Skip Navigation Links
Issue Summaries
Derivatives Regulation
Gas-Electric Coordination
Market Transparency-Capacity Transfers on Intrastate Pipelines
Market Transparency-Natural Gas Price Reporting
AGA Staff Contacts

 Derivatives Regulation 


In July 2010, President Obama signed into law the Dodd-Frank Wall Street Reform and Consumer Protection Act (“Dodd-Frank Act”), which, among other things, granted to the Commodity Futures Trading Commission (“CFTC”) comprehensive authority to regulate financial transactions involving commodities, including exchanged-traded futures and over-the-counter derivatives involving natural gas.  The Act also gave the CFTC broad anti-market manipulation and anti-fraud authority over commodity option transactions in interstate commerce.  The CFTC has issued rules implementing the provisions of the Dodd-Frank Act related to regulation of swaps.  Key rulemakings have defined what transactions and market entities are subject to the greatest regulatory scrutiny – swap dealers, major swap participants, derivatives clearing organizations, futures commission merchants, swap execution facilities, and swap data repositories – and set out the reporting and recording keeping requirements for market participants.

AGA Viewpoint

AGA member companies provide natural gas service to retail customers under rates, terms and conditions that are regulated at the local level by a state commission or other regulatory authority with jurisdiction.  They use financial tools to hedge the commercial risks associated with providing natural gas service to customers, such as commodity cost volatility.  These tools include futures contracts traded on CFTC-regulated exchanges and over-the-counter energy derivatives.  Under CFTC rules, AGA member companies are classified as non-financial entities, or “end-users” of futures and swaps.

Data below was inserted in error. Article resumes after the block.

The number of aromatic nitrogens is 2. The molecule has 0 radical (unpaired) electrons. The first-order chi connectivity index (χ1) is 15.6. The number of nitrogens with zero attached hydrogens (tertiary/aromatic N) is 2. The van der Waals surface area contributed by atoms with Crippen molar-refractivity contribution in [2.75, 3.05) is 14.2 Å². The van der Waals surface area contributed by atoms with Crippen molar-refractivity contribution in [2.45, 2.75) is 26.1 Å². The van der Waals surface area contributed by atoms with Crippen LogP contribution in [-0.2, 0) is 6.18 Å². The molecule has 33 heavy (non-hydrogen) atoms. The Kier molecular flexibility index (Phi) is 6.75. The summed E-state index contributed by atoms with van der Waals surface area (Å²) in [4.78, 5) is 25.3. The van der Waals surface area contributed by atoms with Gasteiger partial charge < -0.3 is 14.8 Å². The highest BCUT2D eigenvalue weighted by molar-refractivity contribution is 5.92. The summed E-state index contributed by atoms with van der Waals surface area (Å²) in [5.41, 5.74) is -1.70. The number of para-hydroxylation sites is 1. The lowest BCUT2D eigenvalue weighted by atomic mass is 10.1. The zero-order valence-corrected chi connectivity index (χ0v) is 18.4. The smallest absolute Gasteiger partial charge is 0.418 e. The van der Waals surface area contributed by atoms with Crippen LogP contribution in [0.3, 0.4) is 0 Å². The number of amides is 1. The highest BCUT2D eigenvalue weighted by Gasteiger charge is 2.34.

AGA believes that the CFTC’s rulemakings to implement the Dodd-Frank Act should ensure that the financial markets related to energy commodities function efficiently and protect the ability of commercial hedgers to engage in risk management activities at reasonable cost for the benefit of American energy consumers.

AGA members also participate in the physical natural gas market and contract for pipeline transportation, storage and asset management services in order to procure and deliver affordable, reliable natural gas to their customers.  AGA has actively called for reasonable regulatory outcomes that do not treat member companies’ non-financial natural gas contracting practices as financial “swap” activity.  As the CFTC moves to implement its final rules and policies, AGA continues to monitor where AGA member companies face ongoing compliance challenges and develop advocacy programs to address these issues.

AGA Contact:  Arushi Sharma, AGA Counsel, Regulatory Affairs | 202.824.7120 |


Join the Energy Conversation